My future 5th graders were my students this past year, so I know them well. Forty-three are of Hispanic descent. Many of their parents and grandparents are immigrants from Mexico, Central America, South America and the Caribbean. One student arrived at our school last year as a refugee after Hurricane Maria ravaged his home in Puerto Rico. Several students are mixed race, 1 is African American, and 3 are Caucasian. The group is also very diverse when it comes to cognitive, behavioral and learning differences. Some students receive reading support from our resource teacher. Several students are on the autism spectrum, some struggle with anxiety, and several students experience vocal and motor tics. Many have attention and executive function deficits that impact their learning. They are a highly creative and curious group, and many enjoy expressing themselves through visual means. Their unique abilities, needs and talents inspired me to create this curriculum unit.
Wonderstruck: Disability Awareness through Visual Storytelling will explore issues around disability, inclusion and identity through the use of contemporary children’s literature and film. Students will build empathy along with analytical skills as we explore Brian Selznick’s graphic novel Wonderstruck and Todd Haynes’ film adaptation of the book.
Wonderstruck follows two stories set 50 years apart. Rose’s story, set in 1927 New York, unfolds entirely in full-page illustrations, while Ben’s, set in 1977 Minnesota, is told in words. The book weaves back and forth between the two stories, eventually intertwining them in both plot and style, and ultimately revealing a familial connection between Ben and Rose. Another key connection between the two characters is revealed early on: both Rose and Ben are deaf. Ben was born without hearing in one ear, and part way through the book, he loses hearing in his other ear. Rose, on the other hand, has been deaf since birth.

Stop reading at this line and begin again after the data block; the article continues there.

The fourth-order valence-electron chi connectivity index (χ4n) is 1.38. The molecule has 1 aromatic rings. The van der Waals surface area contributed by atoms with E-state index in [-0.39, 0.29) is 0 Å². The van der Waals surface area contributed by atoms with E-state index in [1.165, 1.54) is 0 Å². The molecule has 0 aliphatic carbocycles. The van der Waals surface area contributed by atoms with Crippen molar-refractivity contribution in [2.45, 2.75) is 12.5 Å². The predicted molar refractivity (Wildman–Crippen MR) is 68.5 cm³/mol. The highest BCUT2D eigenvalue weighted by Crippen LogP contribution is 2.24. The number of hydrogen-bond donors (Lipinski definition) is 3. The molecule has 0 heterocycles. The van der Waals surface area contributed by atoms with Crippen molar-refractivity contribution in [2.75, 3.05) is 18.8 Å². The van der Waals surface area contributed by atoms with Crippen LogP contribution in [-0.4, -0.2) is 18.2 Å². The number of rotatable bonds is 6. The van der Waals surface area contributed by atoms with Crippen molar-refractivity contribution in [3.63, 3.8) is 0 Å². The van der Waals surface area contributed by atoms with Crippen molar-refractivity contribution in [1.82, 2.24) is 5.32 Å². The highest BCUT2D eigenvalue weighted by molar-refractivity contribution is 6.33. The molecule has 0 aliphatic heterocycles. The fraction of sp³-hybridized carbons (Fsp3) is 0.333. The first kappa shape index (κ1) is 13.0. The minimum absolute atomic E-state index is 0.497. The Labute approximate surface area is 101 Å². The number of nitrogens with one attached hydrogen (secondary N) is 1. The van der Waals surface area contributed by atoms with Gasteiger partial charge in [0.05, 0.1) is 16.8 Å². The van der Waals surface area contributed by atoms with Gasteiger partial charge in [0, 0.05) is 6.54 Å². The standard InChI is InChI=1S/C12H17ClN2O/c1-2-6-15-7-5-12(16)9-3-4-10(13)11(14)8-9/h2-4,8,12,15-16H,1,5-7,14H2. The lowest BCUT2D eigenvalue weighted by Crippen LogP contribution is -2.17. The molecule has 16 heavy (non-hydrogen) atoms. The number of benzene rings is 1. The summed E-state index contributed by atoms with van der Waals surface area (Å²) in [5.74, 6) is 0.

It’s June 1977, and Ben is an 11-year-old boy living in Gunflint Lake, Minnesota. He was born deaf in one ear. Recently his mother Elaine, who was the town librarian, died in a car crash. Ben now lives with his aunt, uncle and cousins across the lake from the house he grew up in. He never met his dad, and feels compelled to find out who he is. Ben finds a book of his mom’s called Wonderstruck, which is about the history of museums. He opens the book up and begins to read. He learns about cabinets of wonders, also known as cabinets of curiosities or wonder rooms. Cabinets of wonders originated in mid-sixteenth-century Europe, and were small collections of extraordinary objects, typically located in a person’s home, which endeavored to categorize and tell stories about the wonders and oddities of the natural world.4 They were essentially a precursor to the natural history museums of today, but with elements of superstition alongside the science. Objects often included specimens, diagrams, and drawings from many disciplines, as well as tribal masks, shrunken heads and other items collected while traveling. These cabinets could be literal cabinets made of wood with glass doors, but oftentimes these collections filled an entire room, covering the walls and sometimes the ceiling. The Wonderstruck book featured a two-page photograph of a Cabinet of Wonders room that had been erected at the American Museum of Natural History in New York City and exhibited to the public in the 1920’s.